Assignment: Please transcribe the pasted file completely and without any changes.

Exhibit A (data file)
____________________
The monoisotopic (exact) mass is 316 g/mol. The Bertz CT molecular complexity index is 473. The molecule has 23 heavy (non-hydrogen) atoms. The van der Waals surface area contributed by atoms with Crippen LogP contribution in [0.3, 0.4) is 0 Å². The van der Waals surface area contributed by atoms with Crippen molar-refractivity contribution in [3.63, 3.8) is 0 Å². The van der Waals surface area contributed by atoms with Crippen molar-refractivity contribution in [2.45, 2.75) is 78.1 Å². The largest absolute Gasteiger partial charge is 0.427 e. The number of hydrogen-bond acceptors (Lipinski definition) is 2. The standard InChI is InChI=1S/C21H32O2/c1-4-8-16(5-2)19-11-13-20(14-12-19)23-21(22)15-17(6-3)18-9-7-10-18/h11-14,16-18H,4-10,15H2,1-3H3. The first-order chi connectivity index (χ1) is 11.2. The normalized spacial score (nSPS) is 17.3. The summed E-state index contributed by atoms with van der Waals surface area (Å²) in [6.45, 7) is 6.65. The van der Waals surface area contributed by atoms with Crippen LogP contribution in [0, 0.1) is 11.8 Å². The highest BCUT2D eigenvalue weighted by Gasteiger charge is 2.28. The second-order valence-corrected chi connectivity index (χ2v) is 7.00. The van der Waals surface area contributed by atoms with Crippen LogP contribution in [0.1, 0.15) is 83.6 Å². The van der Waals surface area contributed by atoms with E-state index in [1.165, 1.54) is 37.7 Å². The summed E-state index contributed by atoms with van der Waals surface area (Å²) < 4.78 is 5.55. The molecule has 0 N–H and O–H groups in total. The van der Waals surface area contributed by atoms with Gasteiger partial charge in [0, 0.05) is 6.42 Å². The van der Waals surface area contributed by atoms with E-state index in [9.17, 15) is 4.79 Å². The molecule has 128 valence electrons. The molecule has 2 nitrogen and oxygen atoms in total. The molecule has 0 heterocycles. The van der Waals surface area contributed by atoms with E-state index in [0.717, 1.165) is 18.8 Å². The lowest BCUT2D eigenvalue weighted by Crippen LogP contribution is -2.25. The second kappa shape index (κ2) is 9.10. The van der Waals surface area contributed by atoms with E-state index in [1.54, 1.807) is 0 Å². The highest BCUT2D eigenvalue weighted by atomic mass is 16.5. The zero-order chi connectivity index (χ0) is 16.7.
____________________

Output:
The monoisotopic (exact) mass is 316 g/mol. The Bertz CT molecular complexity index is 473. The molecule has 23 heavy (non-hydrogen) atoms. The van der Waals surface area contributed by atoms with Crippen LogP contribution in [0.3, 0.4) is 0 Å². The van der Waals surface area contributed by atoms with Crippen molar-refractivity contribution in [3.63, 3.8) is 0 Å². The van der Waals surface area contributed by atoms with Crippen molar-refractivity contribution in [2.45, 2.75) is 78.1 Å². The largest absolute Gasteiger partial charge is 0.427 e. The number of hydrogen-bond acceptors (Lipinski definition) is 2. The standard InChI is InChI=1S/C21H32O2/c1-4-8-16(5-2)19-11-13-20(14-12-19)23-21(22)15-17(6-3)18-9-7-10-18/h11-14,16-18H,4-10,15H2,1-3H3. The first-order chi connectivity index (χ1) is 11.2. The normalized spacial score (nSPS) is 17.3. The summed E-state index contributed by atoms with van der Waals surface area (Å²) in [6.45, 7) is 6.65. The van der Waals surface area contributed by atoms with Crippen LogP contribution in [0, 0.1) is 11.8 Å². The highest BCUT2D eigenvalue weighted by Gasteiger charge is 2.28. The second-order valence-corrected chi connectivity index (χ2v) is 7.00. The van der Waals surface area contributed by atoms with Crippen LogP contribution in [0.1, 0.15) is 83.6 Å². The van der Waals surface area contributed by atoms with E-state index in [1.165, 1.54) is 37.7 Å². The summed E-state index contributed by atoms with van der Waals surface area (Å²) < 4.78 is 5.55. The molecule has 0 N–H and O–H groups in total. The van der Waals surface area contributed by atoms with Gasteiger partial charge in [0, 0.05) is 6.42 Å². The van der Waals surface area contributed by atoms with E-state index in [9.17, 15) is 4.79 Å². The molecule has 128 valence electrons. The molecule has 2 nitrogen and oxygen atoms in total. The molecule has 0 heterocycles. The van der Waals surface area contributed by atoms with E-state index in [0.717, 1.165) is 18.8 Å². The lowest BCUT2D eigenvalue weighted by Crippen LogP contribution is -2.25. The second kappa shape index (κ2) is 9.10. The van der Waals surface area contributed by atoms with E-state index in [1.54, 1.807) is 0 Å². The highest BCUT2D eigenvalue weighted by atomic mass is 16.5. The zero-order chi connectivity index (χ0) is 16.7.